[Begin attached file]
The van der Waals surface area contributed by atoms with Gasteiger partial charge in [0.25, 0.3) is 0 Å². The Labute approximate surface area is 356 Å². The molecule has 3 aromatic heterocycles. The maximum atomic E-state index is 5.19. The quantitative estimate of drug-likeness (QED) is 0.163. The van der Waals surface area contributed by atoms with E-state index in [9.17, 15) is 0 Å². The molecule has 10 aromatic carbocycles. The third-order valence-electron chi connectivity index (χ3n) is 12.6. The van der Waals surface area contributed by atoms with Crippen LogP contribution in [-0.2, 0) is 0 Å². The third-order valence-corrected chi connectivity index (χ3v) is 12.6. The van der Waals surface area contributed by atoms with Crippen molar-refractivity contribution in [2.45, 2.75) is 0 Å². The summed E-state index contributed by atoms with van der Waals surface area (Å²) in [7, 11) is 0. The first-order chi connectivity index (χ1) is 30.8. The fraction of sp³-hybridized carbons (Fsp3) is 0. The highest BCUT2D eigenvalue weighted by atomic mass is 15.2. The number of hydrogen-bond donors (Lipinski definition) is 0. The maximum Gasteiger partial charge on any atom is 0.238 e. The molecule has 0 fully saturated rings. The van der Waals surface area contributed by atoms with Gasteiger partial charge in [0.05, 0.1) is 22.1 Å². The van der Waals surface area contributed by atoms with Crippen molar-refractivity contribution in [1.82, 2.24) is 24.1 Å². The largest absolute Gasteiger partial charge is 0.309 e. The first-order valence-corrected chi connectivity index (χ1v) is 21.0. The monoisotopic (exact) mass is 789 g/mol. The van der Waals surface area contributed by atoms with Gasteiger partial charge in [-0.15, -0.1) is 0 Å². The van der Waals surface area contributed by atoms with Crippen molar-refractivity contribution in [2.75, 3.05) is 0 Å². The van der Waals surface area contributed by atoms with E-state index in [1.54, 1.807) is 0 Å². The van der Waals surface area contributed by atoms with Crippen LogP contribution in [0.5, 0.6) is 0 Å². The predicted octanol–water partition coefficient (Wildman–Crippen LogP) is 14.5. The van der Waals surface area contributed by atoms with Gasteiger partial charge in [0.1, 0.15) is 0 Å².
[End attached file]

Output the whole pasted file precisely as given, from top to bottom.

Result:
The van der Waals surface area contributed by atoms with Gasteiger partial charge in [0.25, 0.3) is 0 Å². The Labute approximate surface area is 356 Å². The molecule has 3 aromatic heterocycles. The maximum atomic E-state index is 5.19. The quantitative estimate of drug-likeness (QED) is 0.163. The van der Waals surface area contributed by atoms with E-state index in [9.17, 15) is 0 Å². The molecule has 10 aromatic carbocycles. The third-order valence-electron chi connectivity index (χ3n) is 12.6. The van der Waals surface area contributed by atoms with Crippen LogP contribution in [-0.2, 0) is 0 Å². The third-order valence-corrected chi connectivity index (χ3v) is 12.6. The van der Waals surface area contributed by atoms with Crippen molar-refractivity contribution in [2.45, 2.75) is 0 Å². The summed E-state index contributed by atoms with van der Waals surface area (Å²) in [7, 11) is 0. The first-order chi connectivity index (χ1) is 30.8. The fraction of sp³-hybridized carbons (Fsp3) is 0. The highest BCUT2D eigenvalue weighted by atomic mass is 15.2. The number of hydrogen-bond donors (Lipinski definition) is 0. The maximum Gasteiger partial charge on any atom is 0.238 e. The molecule has 0 fully saturated rings. The van der Waals surface area contributed by atoms with Gasteiger partial charge in [0.05, 0.1) is 22.1 Å². The van der Waals surface area contributed by atoms with Crippen molar-refractivity contribution in [1.82, 2.24) is 24.1 Å². The largest absolute Gasteiger partial charge is 0.309 e. The first-order valence-corrected chi connectivity index (χ1v) is 21.0. The monoisotopic (exact) mass is 789 g/mol. The van der Waals surface area contributed by atoms with Gasteiger partial charge in [-0.15, -0.1) is 0 Å². The van der Waals surface area contributed by atoms with Crippen molar-refractivity contribution in [2.75, 3.05) is 0 Å². The van der Waals surface area contributed by atoms with E-state index in [1.54, 1.807) is 0 Å². The van der Waals surface area contributed by atoms with Crippen LogP contribution in [0.5, 0.6) is 0 Å². The predicted octanol–water partition coefficient (Wildman–Crippen LogP) is 14.5. The van der Waals surface area contributed by atoms with Gasteiger partial charge in [0.1, 0.15) is 0 Å².